IntroductionAlthough staging of the extent of aortic stenosis (AS)-related cardiac damages is usually performed via echocardiography, this technique has considerable limitations in assessing pulmonary artery and right chamber pressures. The present hypothesis-generating study sought to explore the efficacy of a staging system of cardiac damage based on echocardiographic and invasive [right heart catheterization (RHC)] hemodynamic parameters in patients undergoing transcatheter aortic valve implantation (TAVI). MethodsWe studied 90 symptomatic patients with severe AS in whom echocardiographic and invasive evaluation by RHC was obtained prior to TAVI. Cardiac damage stages were defined as follows: no cardiac damage (stage 0), left ventricular (LV) damage (stage 1), left atrial or mitral valve damage (stage 2), pulmonary vasculature or tricuspid valve damage (stage 3), and right ventricular (RV) dysfunction or low-flow state (stage 4). With the integrative approach using RHC, pulmonary hypertension (PH) was defined as an mPAP & GE;25 mmHg and the low-flow state corresponded to a cardiac index of 10 mmHg. ResultsDuring follow-up (median: 2.9 years), 43 patients (47.8%) died. The integrative cardiac damage staging was associated with a significant increase in all-cause and cardiovascular mortality per each increase of cardiac damage stage, whereas the outcome was similar according to the echocardiographic staging. ConclusionsA staging system of cardiac lesion based on echocardiographic and invasive hemodynamic parameters in patients with severe AS undergoing TAVI predicts mortality. Patients with pre-existing PH, & GE; moderate tricuspid regurgitation and/or RV dysfunction, and a low-flow state had a markedly increased risk of death. Further larger studies are needed to validate our findings.

A new integrative approach combining right heart catheterization and echocardiography to stage aortic stenosis-related cardiac damage / T. Viva, A. Postolache, M. Nguyen Trung, P. Danthine, H. Petitjean, V.D. Bruno, C. Martinez, M. Lempereur, M. Guazzi, S. Aghezzaf, A. Coisne, C. Oury, R. Dulgheru, P. Lancellotti. - In: FRONTIERS IN CARDIOVASCULAR MEDICINE. - ISSN 2297-055X. - 10:(2023), pp. 1184308.1-1184308.11. [Epub ahead of print] [10.3389/fcvm.2023.1184308]

A new integrative approach combining right heart catheterization and echocardiography to stage aortic stenosis-related cardiac damage

M. Guazzi;
2023

Abstract

IntroductionAlthough staging of the extent of aortic stenosis (AS)-related cardiac damages is usually performed via echocardiography, this technique has considerable limitations in assessing pulmonary artery and right chamber pressures. The present hypothesis-generating study sought to explore the efficacy of a staging system of cardiac damage based on echocardiographic and invasive [right heart catheterization (RHC)] hemodynamic parameters in patients undergoing transcatheter aortic valve implantation (TAVI). MethodsWe studied 90 symptomatic patients with severe AS in whom echocardiographic and invasive evaluation by RHC was obtained prior to TAVI. Cardiac damage stages were defined as follows: no cardiac damage (stage 0), left ventricular (LV) damage (stage 1), left atrial or mitral valve damage (stage 2), pulmonary vasculature or tricuspid valve damage (stage 3), and right ventricular (RV) dysfunction or low-flow state (stage 4). With the integrative approach using RHC, pulmonary hypertension (PH) was defined as an mPAP & GE;25 mmHg and the low-flow state corresponded to a cardiac index of 10 mmHg. ResultsDuring follow-up (median: 2.9 years), 43 patients (47.8%) died. The integrative cardiac damage staging was associated with a significant increase in all-cause and cardiovascular mortality per each increase of cardiac damage stage, whereas the outcome was similar according to the echocardiographic staging. ConclusionsA staging system of cardiac lesion based on echocardiographic and invasive hemodynamic parameters in patients with severe AS undergoing TAVI predicts mortality. Patients with pre-existing PH, & GE; moderate tricuspid regurgitation and/or RV dysfunction, and a low-flow state had a markedly increased risk of death. Further larger studies are needed to validate our findings.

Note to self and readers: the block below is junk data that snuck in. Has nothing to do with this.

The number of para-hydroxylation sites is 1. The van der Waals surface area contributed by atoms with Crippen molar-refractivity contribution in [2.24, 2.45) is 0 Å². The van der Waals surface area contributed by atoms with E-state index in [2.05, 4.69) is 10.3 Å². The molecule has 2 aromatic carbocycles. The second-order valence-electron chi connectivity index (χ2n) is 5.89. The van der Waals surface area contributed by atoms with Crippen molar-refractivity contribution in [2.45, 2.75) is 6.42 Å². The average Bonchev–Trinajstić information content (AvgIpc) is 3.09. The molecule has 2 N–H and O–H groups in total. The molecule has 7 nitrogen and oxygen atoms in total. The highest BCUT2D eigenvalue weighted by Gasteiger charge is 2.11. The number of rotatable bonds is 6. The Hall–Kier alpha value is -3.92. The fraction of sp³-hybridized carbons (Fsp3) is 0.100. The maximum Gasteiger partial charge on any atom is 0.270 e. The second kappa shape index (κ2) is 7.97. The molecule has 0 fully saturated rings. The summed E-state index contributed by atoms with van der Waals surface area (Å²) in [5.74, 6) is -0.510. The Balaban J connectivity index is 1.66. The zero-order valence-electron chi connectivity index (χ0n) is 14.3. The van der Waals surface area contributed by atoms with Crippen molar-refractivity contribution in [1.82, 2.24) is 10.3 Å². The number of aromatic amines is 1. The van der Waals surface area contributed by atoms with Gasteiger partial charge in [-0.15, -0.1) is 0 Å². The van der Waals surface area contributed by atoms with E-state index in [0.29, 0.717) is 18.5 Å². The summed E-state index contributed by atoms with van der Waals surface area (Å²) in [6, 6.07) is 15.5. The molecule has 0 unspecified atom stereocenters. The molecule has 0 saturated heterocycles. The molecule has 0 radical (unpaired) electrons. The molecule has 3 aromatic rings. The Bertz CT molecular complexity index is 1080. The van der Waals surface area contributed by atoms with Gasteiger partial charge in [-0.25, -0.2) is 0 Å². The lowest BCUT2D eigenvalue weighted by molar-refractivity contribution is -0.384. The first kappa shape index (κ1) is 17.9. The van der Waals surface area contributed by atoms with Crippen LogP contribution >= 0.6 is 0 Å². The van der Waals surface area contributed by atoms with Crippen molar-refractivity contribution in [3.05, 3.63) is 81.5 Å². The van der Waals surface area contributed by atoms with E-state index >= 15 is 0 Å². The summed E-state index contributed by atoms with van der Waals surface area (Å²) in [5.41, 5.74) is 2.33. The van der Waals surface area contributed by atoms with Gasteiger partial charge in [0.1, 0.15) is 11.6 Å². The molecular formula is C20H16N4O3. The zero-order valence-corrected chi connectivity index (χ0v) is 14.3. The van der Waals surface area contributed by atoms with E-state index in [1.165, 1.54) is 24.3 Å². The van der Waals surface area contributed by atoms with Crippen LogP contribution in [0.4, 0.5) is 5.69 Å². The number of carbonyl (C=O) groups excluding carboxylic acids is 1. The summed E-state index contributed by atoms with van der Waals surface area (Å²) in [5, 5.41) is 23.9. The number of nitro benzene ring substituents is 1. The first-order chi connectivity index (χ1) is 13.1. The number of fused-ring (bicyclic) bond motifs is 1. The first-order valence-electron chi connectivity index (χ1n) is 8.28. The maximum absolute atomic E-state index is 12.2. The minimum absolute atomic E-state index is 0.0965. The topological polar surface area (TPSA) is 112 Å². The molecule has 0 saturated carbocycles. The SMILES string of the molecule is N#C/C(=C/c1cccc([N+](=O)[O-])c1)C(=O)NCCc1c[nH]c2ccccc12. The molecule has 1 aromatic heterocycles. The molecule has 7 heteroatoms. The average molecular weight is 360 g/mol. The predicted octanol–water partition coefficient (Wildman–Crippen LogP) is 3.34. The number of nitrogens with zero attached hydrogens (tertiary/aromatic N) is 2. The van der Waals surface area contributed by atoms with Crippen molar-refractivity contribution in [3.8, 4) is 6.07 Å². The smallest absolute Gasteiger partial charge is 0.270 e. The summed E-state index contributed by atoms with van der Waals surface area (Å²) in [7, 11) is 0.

TAVR; aortic stenosis; echocardiography; right heart catheterization; staging
Settore MED/11 - Malattie dell'Apparato Cardiovascolare
2023
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Utilizza questo identificativo per citare o creare un link a questo documento: https://hdl.handle.net/2434/1007568
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